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While I’m sure you’re keen to get started programming immediately, please give me a few minutes to outline the goals of this course and explain why it’s different from other courses I’ve written.
In this article I’m going to walk you through building a
WaveView with SwiftUI, allowing us to create beautiful waveform-like effects to bring your user interface to life.
Phantom types are a powerful way to give the Swift compiler extra information about our code so that it can stop us from making mistakes. In this article I’m going to explain how they work and why you’d want them, as well as providing lots of hands-on examples you can try.
Trees are an extraordinarily simple, extraordinarily useful data type, and in this article we’ll make a complete tree data type using Swift in just a few minutes. But rather than just stop there, we’re going to do something quite beautiful that I hope will blow your mind while teaching you something useful.
In this article you’ll learn how memoization can dramatically boost the performance of slow functions, and how easy Swift makes it thanks to its generics and closures.
If you watch a flock of birds you’ll see it exhibits all sorts of complex behaviors as they swarm around in the air – they often stay together but not too close, they move in the same direction but also seem to change direction at the same time. In this article we will create flocking behavior in SwiftUI, using Craig Reynolds’ classic boids algorithm.
Assertions allow us to have Swift silently check the state of our program at runtime, but if you want to get them right you need to understand some intricacies. In this article I’ll walk you through the five ways we can make assertions in Swift, and provide clear advice on which to use and when.
Now that we have our basic data model configured and coded, we can put it to use by building a simple user interface to help make sure our data is in place and working correctly.
At this point we have something very simple working, so now is a great time to stash your code away somewhere safe using source control. If you already know how to use Git then you’re welcome to skip this part.
Although we mostly prefer JSON for data transfer, many major languages make it easy to parse and traverse XML documents. Swift does not, but that’s something we can fix in under a 100 lines of code by writing our own implementation of MiniDOM – Python’s lightweight implementation of the document object model.
We already looked at how to fetch decodable data using Combine, and also how to fetch and merge multiple sources of data. In this article we’ll tackle something even more complex: creating chained network requests, where the information retrieved from one request must be used to create multiple other requests.
Type erasure helps us solve difficult type system problems by purposefully discarding some information. In this article we’ll look at what the underlying problem is and how Swift solves it, and in the second part we’ll continue on to look at how we can build type erasure ourselves.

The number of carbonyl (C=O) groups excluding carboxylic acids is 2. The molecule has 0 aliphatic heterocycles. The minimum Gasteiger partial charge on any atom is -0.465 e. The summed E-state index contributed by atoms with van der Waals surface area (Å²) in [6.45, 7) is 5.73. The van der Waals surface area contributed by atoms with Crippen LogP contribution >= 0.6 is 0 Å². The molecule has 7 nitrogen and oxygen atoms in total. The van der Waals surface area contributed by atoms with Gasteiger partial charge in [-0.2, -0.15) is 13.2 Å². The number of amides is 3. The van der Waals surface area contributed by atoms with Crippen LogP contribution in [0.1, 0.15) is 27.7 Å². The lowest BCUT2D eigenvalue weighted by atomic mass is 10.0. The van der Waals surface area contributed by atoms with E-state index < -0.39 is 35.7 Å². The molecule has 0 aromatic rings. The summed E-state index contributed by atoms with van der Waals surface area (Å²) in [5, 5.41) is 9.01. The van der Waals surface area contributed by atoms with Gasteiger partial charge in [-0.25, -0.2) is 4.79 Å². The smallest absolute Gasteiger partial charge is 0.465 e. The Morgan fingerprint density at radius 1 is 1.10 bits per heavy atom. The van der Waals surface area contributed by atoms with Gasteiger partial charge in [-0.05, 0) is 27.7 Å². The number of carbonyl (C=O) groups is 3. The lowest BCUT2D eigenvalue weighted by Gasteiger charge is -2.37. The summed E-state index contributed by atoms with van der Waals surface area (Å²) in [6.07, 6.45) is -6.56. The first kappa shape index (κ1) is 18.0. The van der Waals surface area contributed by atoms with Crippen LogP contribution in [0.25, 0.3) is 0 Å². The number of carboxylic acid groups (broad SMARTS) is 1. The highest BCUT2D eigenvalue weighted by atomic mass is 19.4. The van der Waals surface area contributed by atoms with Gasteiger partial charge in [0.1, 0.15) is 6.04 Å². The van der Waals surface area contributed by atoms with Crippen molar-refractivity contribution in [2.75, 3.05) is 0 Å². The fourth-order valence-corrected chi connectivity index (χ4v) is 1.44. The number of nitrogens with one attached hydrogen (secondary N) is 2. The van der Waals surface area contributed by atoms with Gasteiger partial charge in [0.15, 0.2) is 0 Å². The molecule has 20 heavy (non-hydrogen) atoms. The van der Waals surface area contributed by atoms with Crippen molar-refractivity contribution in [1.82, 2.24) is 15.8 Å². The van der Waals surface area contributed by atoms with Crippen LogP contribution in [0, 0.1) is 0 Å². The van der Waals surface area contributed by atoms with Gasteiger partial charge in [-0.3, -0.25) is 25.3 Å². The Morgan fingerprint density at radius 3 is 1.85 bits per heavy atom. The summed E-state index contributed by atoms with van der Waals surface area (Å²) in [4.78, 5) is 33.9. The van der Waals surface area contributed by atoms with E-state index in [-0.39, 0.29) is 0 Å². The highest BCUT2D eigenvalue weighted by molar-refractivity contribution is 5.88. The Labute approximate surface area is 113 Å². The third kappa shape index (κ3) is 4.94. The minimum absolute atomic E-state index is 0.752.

Core Data’s optionals are quite different from Swift’s optionals, which makes them a little uncomfortable to work with. In this article I’m going to show you two ways of fixing this, which will help clear up our code nicely.
Boxing allows us to wrap up a struct in a class, to make it easy to share in several places. I’ve touched on boxing briefly previously, but here I want to take the concept much further to add useful protocol conformances that really powerful up its usefulness.
In this article we’re going to look at how easy it is to rebuild the iOS lock screen. Yes, this isn’t hard, but along the way I think you’ll pick up a few cool SwiftUI tricks, including better date formatting, haptic buttons, and more.
We already looked at trees, where each node can have zero or more children, and now I want to look at a specialized version called binary trees, where each node has zero, one, or two children. In particular we’re looking to look at how these lead to binary search trees and the remarkable performance advantages they can bring.
Working with dates in software is hard, and if you don’t understand why then think about time zones, think about leap years, or think about how it’s the year 2563 in the Thai calendar. Apple gives us many tools for making them easier but they can be hard to discover, so in this article I’m going to try to provide some clear guidance for what to use and when.
If you want your app to work well on larger devices, you need to support both a sidebar and a tab bar for your primary navigation. In this video I’ll show you how to build one simple SwiftUI component that transitions between both smoothly.
Button view is actually capable of doing remarkable things if you take the time to customize it. In this video I’ll be walking you through the
ButtonStyle protocol, showing you how we can use it to make great-looking and reusable button effects.
ButtonStyle protocol is a great way to reuse designs across your app, to get a consistent look and feel everywhere. But they have one significant problem with animations, and in this article I’ll show you that problem in action, then walk you through how to fix it in a flexible way.
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